Quieter Than Killing by Sarah Hilary

Quieter Than Killing (D.I. Marnie Rome 4) by [Hilary, Sarah]
Quieter Than Killing is the fourth book in Sarah Hilary's excellent series of  crime novels featuring DI Marnie Rome. This time, the plot centres on a series of apparent vigilante attacks and the kidnap of a child, Finn Duffy - except nobody seems to have reported Finn missing. Meanwhile, the house of Marnie's late parents, who were brutally murdered several years previously by their teenage foster child Stephen, has been robbed, a shoebox of Marnie's personal belongings stolen from the attic. Could the obsessive, manipulative Stephen really be masterminding these attacks from his prison cell?

Like its predecessors, Quieter Than Killing is dark, gritty and urban and although it's primarily a police procedural, it has strong elements of psychological thriller too, focusing particularly on childhood trauma and its lasting effects. The characters' motives are dark and twisted and the violence is considerable, although to Hilary's credit it's never portrayed in a way that feels gratuitous or voyeuristic. It's also something of an ensemble piece and continues the story of Marnie's colleague Noah Jake and his relationship with his troubled brother Sol, a budding gangster out of his depth.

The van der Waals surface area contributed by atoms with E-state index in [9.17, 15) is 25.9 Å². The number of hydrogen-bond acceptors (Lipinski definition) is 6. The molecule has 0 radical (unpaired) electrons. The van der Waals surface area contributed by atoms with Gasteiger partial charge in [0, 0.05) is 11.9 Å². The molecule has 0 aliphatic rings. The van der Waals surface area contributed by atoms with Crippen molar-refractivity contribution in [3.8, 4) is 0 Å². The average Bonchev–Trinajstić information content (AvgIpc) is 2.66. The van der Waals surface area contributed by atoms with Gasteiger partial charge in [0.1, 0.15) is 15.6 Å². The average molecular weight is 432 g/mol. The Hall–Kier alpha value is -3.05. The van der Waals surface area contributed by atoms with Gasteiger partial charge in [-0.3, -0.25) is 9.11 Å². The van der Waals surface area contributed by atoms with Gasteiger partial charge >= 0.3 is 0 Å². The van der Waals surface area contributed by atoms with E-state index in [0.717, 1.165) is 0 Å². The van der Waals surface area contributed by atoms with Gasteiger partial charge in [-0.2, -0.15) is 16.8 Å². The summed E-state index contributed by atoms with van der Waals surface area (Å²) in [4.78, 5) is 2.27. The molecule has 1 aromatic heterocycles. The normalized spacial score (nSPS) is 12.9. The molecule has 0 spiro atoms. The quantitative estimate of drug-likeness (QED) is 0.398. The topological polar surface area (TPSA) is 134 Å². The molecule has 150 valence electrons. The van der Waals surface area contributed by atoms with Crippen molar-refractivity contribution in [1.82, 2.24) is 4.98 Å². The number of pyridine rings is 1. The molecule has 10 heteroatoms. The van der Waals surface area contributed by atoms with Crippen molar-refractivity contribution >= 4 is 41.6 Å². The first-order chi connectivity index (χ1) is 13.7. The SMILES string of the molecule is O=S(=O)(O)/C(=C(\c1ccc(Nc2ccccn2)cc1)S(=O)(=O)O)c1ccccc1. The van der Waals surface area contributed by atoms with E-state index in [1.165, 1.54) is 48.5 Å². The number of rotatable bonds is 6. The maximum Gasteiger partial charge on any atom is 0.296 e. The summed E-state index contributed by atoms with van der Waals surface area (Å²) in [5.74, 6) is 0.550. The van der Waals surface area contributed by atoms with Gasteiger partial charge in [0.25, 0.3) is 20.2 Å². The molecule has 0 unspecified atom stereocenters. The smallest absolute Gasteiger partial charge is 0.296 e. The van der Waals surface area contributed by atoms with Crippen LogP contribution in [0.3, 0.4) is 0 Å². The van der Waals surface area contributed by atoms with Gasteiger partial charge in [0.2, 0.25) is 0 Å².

I said when I reviewed the previous book in the series, Tastes Like Fear, that I felt the ongoing subplot of Stephen and his motives needed to move on if it was to hold my attention in future books, and Quieter Than Killing does deliver on that score while still leaving questions open for the next instalment in the series (Come and Find Me, due for publication in March).

My only minor criticism of Quieter Than Killing is that there were occasions when I felt the dialogue stretched the suspension of my disbelief a little too far. I don't expect fictional characters to speak exactly as they would in real life: there will always be moments when characters speak in a more 'writerly' way than they (or anyone) would in reality, and in most cases we simply accept it of course as something that adds colour and makes the book more vivid and readable - but there were two scenes in Quieter Than Killing where I felt the dialogue was just felt a little too much like a TV drama script. This really is a very small quibble, though, and something I probably wouldn't have noticed in a crime novel of a lesser quality.

Overall this a gripping page-turner which kept me guessing right up until its conclusion and another strong entry in a strong series. Quieter Than Killing is available in paperback or for Kindle. Details are below.